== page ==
Prevalence of retinal vein occlusion in the Australian National Eye Health Survey

Stuart Keel, Jing Xie, Joshua Foreman, Peter van Wijngaarden, Hugh R. Taylor, Mohamed Dirani

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Importance: In Australia, knowledge of the epidemiology of retinal vein occlusion remains scarce because of a paucity of recent population-based data. The National Eye Health Survey (2015–2016) provides an up-to-date estimate of the prevalence of retinal vein occlusion in non-Indigenous and Indigenous Australian adults. Background: To determine the prevalence and associations of retinal vein occlusion in a national sample of Indigenous and non-Indigenous Australian adults. Design: Population-based cross-sectional study. Participants: A total of 3098 non-Indigenous Australians (aged 50–98 years) and 1738 Indigenous Australians (aged 40–92 years) living in 30 randomly selected sites, stratified by remoteness. Methods: Retinal vein occlusions were graded from retinal photographs using standardized protocols and recorded as central retinal vein occlusion or branch retinal vein occlusion. Main Outcome Measure: Prevalence of retinal vein occlusion. Results: In the non-Indigenous population, the sampling weight adjusted prevalence of any retinal vein occlusion was 0.96% (95% confidence interval: 0.59, 1.6), with branch retinal vein occlusion observed in 0.72% (95% confidence interval: 0.41, 1.2) and central retinal vein occlusion in 0.24% (95% confidence interval: 0.13, 0.47). Any retinal vein occlusion was found in 0.91% (95% confidence interval: 0.47, 1.7) of Indigenous Australians aged 40 years and over, with branch retinal vein occlusion observed in 0.83% (95% confidence interval: 0.40, 1.7) and central retinal vein occlusion in 0.07% (95% confidence interval: 0.02, 0.32). Older age (odds ratio = 1.64 per 10 years, P = 0.006) and the presence of self-reported diabetes (odds ratio = 3.24, P = 0.006) were associated with any retinal vein occlusion after multivariable adjustments. Retinal vein occlusion was attributed as the cause of monocular vision loss (<6/12) in seven (0.25%) non-Indigenous and six (0.36%) Indigenous participants. Conclusions and relevance: These data suggest that retinal vein occlusion is relatively uncommon in the non-Indigenous Australians aged 50 years and over and Indigenous Australians aged 40 years and over. Similar to previous Australian and international reports, the prevalence of retinal vein occlusion rose sharply with age.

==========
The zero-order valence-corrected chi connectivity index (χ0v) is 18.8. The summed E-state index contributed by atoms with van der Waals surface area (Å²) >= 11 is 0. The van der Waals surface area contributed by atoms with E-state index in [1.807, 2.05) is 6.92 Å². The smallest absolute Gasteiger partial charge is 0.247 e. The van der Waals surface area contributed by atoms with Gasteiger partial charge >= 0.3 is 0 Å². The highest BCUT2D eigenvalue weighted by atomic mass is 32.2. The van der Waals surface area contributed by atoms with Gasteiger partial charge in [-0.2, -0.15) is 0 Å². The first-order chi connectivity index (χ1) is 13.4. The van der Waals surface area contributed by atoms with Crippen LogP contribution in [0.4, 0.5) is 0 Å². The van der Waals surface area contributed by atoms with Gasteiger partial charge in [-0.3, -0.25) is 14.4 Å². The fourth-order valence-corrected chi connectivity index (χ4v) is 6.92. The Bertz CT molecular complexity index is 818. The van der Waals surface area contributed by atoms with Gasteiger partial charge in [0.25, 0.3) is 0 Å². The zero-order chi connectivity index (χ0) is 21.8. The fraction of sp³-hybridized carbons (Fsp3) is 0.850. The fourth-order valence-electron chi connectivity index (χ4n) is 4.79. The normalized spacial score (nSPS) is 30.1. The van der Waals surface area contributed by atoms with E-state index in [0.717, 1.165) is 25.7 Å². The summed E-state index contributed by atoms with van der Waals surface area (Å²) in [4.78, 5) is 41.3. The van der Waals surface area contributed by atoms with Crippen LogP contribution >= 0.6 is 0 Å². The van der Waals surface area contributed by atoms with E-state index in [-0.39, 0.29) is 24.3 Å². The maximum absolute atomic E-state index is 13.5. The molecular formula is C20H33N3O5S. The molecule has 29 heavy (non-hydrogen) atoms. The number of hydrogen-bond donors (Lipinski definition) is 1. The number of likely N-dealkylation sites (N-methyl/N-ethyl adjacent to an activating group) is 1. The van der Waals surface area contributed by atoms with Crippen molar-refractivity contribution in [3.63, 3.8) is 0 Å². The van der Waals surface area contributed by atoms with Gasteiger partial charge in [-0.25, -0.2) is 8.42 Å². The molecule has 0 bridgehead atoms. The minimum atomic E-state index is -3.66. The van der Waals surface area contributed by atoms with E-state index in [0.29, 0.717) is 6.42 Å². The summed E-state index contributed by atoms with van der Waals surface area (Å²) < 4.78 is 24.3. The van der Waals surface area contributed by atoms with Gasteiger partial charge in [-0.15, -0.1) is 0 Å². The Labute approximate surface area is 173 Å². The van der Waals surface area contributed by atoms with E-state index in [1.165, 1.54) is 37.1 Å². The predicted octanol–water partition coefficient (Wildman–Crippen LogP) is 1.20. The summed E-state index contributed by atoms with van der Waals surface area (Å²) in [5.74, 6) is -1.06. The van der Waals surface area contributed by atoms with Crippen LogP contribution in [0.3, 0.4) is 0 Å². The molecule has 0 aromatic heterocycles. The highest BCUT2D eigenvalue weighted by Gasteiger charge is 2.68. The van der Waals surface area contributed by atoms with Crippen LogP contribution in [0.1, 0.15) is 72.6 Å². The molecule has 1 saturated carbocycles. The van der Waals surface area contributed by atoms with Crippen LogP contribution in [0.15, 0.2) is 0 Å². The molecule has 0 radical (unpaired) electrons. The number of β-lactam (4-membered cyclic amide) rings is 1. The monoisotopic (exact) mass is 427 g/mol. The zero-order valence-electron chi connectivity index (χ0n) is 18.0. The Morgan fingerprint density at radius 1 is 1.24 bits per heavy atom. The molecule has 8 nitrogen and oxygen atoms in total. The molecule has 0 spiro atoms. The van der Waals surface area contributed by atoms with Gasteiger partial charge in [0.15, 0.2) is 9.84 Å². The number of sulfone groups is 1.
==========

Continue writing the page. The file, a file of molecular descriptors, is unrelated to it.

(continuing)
Original languageEnglish
Pages (from-to)260-265
Number of pages6
JournalClinical and Experimental Ophthalmology
Issue number3
Publication statusPublished - 1 Apr 2018
Externally publishedYes


  • epidemiology
  • retinal vein occlusion
  • vision loss

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